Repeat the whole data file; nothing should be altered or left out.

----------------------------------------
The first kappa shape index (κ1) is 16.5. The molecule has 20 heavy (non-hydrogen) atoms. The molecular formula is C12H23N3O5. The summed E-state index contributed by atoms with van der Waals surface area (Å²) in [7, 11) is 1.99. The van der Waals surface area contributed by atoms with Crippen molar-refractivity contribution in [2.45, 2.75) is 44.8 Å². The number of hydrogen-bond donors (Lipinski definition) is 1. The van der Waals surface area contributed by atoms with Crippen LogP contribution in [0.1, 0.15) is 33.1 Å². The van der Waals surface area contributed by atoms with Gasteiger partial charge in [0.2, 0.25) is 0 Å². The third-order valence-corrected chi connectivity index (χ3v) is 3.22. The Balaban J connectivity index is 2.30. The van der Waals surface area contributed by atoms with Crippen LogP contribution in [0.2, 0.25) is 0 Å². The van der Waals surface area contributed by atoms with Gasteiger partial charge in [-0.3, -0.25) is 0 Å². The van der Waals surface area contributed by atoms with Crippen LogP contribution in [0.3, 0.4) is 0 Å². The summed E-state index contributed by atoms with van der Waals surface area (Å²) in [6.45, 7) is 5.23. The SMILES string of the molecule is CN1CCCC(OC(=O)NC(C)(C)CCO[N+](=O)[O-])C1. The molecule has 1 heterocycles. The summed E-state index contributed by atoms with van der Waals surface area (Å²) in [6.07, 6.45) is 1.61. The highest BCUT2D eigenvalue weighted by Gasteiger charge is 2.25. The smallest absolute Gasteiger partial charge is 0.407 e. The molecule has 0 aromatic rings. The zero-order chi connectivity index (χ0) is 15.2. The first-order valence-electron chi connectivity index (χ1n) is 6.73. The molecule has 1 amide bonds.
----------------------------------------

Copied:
The first kappa shape index (κ1) is 16.5. The molecule has 20 heavy (non-hydrogen) atoms. The molecular formula is C12H23N3O5. The summed E-state index contributed by atoms with van der Waals surface area (Å²) in [7, 11) is 1.99. The van der Waals surface area contributed by atoms with Crippen molar-refractivity contribution in [2.45, 2.75) is 44.8 Å². The number of hydrogen-bond donors (Lipinski definition) is 1. The van der Waals surface area contributed by atoms with Crippen LogP contribution in [0.1, 0.15) is 33.1 Å². The van der Waals surface area contributed by atoms with Gasteiger partial charge in [0.2, 0.25) is 0 Å². The third-order valence-corrected chi connectivity index (χ3v) is 3.22. The Balaban J connectivity index is 2.30. The van der Waals surface area contributed by atoms with Crippen LogP contribution in [0.2, 0.25) is 0 Å². The van der Waals surface area contributed by atoms with Gasteiger partial charge in [-0.3, -0.25) is 0 Å². The van der Waals surface area contributed by atoms with Crippen LogP contribution in [0.3, 0.4) is 0 Å². The summed E-state index contributed by atoms with van der Waals surface area (Å²) in [6.45, 7) is 5.23. The SMILES string of the molecule is CN1CCCC(OC(=O)NC(C)(C)CCO[N+](=O)[O-])C1. The molecule has 1 heterocycles. The summed E-state index contributed by atoms with van der Waals surface area (Å²) in [6.07, 6.45) is 1.61. The highest BCUT2D eigenvalue weighted by Gasteiger charge is 2.25. The smallest absolute Gasteiger partial charge is 0.407 e. The molecule has 0 aromatic rings. The zero-order chi connectivity index (χ0) is 15.2. The first-order valence-electron chi connectivity index (χ1n) is 6.73. The molecule has 1 amide bonds.